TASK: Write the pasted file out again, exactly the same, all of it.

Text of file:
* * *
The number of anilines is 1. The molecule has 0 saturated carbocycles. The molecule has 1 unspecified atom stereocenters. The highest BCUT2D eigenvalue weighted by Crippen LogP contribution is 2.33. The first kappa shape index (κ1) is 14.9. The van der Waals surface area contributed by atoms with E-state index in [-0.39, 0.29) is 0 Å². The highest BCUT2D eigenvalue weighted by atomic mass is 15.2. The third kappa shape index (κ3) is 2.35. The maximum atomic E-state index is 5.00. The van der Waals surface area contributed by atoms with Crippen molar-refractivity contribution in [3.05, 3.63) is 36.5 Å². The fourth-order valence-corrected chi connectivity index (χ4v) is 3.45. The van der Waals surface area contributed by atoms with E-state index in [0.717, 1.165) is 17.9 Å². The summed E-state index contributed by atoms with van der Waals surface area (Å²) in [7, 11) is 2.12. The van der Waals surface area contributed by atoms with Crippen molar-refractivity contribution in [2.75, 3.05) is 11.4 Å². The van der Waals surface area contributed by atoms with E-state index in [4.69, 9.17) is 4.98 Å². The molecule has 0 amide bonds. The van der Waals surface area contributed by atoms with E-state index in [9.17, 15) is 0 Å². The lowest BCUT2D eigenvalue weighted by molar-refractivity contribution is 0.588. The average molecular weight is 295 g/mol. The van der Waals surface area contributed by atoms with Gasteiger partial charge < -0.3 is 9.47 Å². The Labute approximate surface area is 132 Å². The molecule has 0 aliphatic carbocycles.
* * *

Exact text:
The number of anilines is 1. The molecule has 0 saturated carbocycles. The molecule has 1 unspecified atom stereocenters. The highest BCUT2D eigenvalue weighted by Crippen LogP contribution is 2.33. The first kappa shape index (κ1) is 14.9. The van der Waals surface area contributed by atoms with E-state index in [-0.39, 0.29) is 0 Å². The highest BCUT2D eigenvalue weighted by atomic mass is 15.2. The third kappa shape index (κ3) is 2.35. The maximum atomic E-state index is 5.00. The van der Waals surface area contributed by atoms with Crippen molar-refractivity contribution in [3.05, 3.63) is 36.5 Å². The fourth-order valence-corrected chi connectivity index (χ4v) is 3.45. The van der Waals surface area contributed by atoms with E-state index in [0.717, 1.165) is 17.9 Å². The summed E-state index contributed by atoms with van der Waals surface area (Å²) in [7, 11) is 2.12. The van der Waals surface area contributed by atoms with Crippen molar-refractivity contribution in [2.75, 3.05) is 11.4 Å². The van der Waals surface area contributed by atoms with E-state index in [4.69, 9.17) is 4.98 Å². The molecule has 0 amide bonds. The van der Waals surface area contributed by atoms with E-state index in [9.17, 15) is 0 Å². The lowest BCUT2D eigenvalue weighted by molar-refractivity contribution is 0.588. The average molecular weight is 295 g/mol. The van der Waals surface area contributed by atoms with Gasteiger partial charge < -0.3 is 9.47 Å². The Labute approximate surface area is 132 Å². The molecule has 0 aliphatic carbocycles.